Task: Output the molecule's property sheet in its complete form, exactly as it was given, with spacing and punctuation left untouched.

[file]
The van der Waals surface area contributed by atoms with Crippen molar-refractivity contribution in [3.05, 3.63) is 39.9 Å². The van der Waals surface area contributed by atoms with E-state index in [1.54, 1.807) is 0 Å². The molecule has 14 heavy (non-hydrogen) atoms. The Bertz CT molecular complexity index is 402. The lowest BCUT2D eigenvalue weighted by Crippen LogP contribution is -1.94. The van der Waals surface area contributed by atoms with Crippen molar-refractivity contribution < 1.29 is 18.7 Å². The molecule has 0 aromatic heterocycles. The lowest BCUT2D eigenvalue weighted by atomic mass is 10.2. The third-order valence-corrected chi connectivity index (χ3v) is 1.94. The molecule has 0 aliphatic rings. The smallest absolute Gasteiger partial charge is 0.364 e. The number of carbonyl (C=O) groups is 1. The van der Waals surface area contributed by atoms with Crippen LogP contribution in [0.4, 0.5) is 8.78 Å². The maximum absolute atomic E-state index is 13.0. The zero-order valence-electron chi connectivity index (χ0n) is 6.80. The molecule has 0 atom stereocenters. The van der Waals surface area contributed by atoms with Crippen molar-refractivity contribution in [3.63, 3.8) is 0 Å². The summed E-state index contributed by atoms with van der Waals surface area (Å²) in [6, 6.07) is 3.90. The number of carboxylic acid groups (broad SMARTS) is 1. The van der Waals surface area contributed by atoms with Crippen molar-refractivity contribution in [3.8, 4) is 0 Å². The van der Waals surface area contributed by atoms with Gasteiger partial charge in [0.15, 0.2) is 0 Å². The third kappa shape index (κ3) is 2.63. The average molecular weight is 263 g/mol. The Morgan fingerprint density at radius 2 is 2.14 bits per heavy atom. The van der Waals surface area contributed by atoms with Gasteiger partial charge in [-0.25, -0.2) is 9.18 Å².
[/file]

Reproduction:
The van der Waals surface area contributed by atoms with Crippen molar-refractivity contribution in [3.05, 3.63) is 39.9 Å². The van der Waals surface area contributed by atoms with E-state index in [1.54, 1.807) is 0 Å². The molecule has 14 heavy (non-hydrogen) atoms. The Bertz CT molecular complexity index is 402. The lowest BCUT2D eigenvalue weighted by Crippen LogP contribution is -1.94. The van der Waals surface area contributed by atoms with Crippen molar-refractivity contribution < 1.29 is 18.7 Å². The molecule has 0 aromatic heterocycles. The lowest BCUT2D eigenvalue weighted by atomic mass is 10.2. The third-order valence-corrected chi connectivity index (χ3v) is 1.94. The molecule has 0 aliphatic rings. The smallest absolute Gasteiger partial charge is 0.364 e. The number of carbonyl (C=O) groups is 1. The van der Waals surface area contributed by atoms with Crippen LogP contribution in [0.4, 0.5) is 8.78 Å². The maximum absolute atomic E-state index is 13.0. The zero-order valence-electron chi connectivity index (χ0n) is 6.80. The molecule has 0 atom stereocenters. The van der Waals surface area contributed by atoms with Crippen molar-refractivity contribution in [3.63, 3.8) is 0 Å². The summed E-state index contributed by atoms with van der Waals surface area (Å²) in [6, 6.07) is 3.90. The number of carboxylic acid groups (broad SMARTS) is 1. The van der Waals surface area contributed by atoms with Crippen molar-refractivity contribution in [3.8, 4) is 0 Å². The van der Waals surface area contributed by atoms with Gasteiger partial charge in [0.15, 0.2) is 0 Å². The third kappa shape index (κ3) is 2.63. The average molecular weight is 263 g/mol. The Morgan fingerprint density at radius 2 is 2.14 bits per heavy atom. The van der Waals surface area contributed by atoms with Gasteiger partial charge in [-0.25, -0.2) is 9.18 Å².